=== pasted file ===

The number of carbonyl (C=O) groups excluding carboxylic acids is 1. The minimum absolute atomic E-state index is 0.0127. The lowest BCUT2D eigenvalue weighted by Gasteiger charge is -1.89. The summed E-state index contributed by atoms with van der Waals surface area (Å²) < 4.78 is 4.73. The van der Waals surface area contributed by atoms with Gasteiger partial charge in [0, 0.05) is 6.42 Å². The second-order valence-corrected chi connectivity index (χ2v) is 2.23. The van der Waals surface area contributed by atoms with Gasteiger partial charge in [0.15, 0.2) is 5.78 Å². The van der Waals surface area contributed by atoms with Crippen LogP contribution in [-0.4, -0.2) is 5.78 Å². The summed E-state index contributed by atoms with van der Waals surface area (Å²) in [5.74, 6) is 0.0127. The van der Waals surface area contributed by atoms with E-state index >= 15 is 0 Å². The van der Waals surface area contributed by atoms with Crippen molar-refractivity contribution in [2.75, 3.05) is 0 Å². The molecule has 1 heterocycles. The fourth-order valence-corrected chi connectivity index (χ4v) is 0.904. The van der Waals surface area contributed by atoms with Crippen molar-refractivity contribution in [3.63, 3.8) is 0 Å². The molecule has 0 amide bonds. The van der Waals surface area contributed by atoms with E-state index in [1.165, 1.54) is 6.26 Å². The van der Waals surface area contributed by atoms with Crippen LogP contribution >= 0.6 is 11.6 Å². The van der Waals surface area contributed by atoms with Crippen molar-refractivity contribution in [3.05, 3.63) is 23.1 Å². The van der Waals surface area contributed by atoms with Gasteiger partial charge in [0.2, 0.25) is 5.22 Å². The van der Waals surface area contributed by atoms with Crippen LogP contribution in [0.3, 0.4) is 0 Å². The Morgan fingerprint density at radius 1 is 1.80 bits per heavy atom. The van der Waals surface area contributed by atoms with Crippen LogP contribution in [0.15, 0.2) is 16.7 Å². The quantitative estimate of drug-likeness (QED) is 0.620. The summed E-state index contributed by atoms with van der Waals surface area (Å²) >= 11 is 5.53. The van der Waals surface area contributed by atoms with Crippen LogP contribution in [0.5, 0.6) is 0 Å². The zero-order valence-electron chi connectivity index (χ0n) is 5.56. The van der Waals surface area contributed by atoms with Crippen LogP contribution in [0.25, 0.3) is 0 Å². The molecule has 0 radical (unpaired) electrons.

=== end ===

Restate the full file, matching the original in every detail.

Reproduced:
The number of carbonyl (C=O) groups excluding carboxylic acids is 1. The minimum absolute atomic E-state index is 0.0127. The lowest BCUT2D eigenvalue weighted by Gasteiger charge is -1.89. The summed E-state index contributed by atoms with van der Waals surface area (Å²) < 4.78 is 4.73. The van der Waals surface area contributed by atoms with Gasteiger partial charge in [0, 0.05) is 6.42 Å². The second-order valence-corrected chi connectivity index (χ2v) is 2.23. The van der Waals surface area contributed by atoms with Gasteiger partial charge in [0.15, 0.2) is 5.78 Å². The van der Waals surface area contributed by atoms with Crippen LogP contribution in [-0.4, -0.2) is 5.78 Å². The summed E-state index contributed by atoms with van der Waals surface area (Å²) in [5.74, 6) is 0.0127. The van der Waals surface area contributed by atoms with E-state index >= 15 is 0 Å². The van der Waals surface area contributed by atoms with Crippen molar-refractivity contribution in [2.75, 3.05) is 0 Å². The molecule has 1 heterocycles. The fourth-order valence-corrected chi connectivity index (χ4v) is 0.904. The van der Waals surface area contributed by atoms with Crippen molar-refractivity contribution in [3.63, 3.8) is 0 Å². The molecule has 0 amide bonds. The van der Waals surface area contributed by atoms with E-state index in [1.165, 1.54) is 6.26 Å². The van der Waals surface area contributed by atoms with Crippen LogP contribution >= 0.6 is 11.6 Å². The van der Waals surface area contributed by atoms with Crippen molar-refractivity contribution in [3.05, 3.63) is 23.1 Å². The van der Waals surface area contributed by atoms with Gasteiger partial charge in [0.2, 0.25) is 5.22 Å². The van der Waals surface area contributed by atoms with Crippen LogP contribution in [0.3, 0.4) is 0 Å². The Morgan fingerprint density at radius 1 is 1.80 bits per heavy atom. The van der Waals surface area contributed by atoms with Crippen LogP contribution in [0.15, 0.2) is 16.7 Å². The quantitative estimate of drug-likeness (QED) is 0.620. The summed E-state index contributed by atoms with van der Waals surface area (Å²) >= 11 is 5.53. The van der Waals surface area contributed by atoms with Crippen LogP contribution in [0.5, 0.6) is 0 Å². The zero-order valence-electron chi connectivity index (χ0n) is 5.56. The van der Waals surface area contributed by atoms with Crippen LogP contribution in [0.25, 0.3) is 0 Å². The molecule has 0 radical (unpaired) electrons.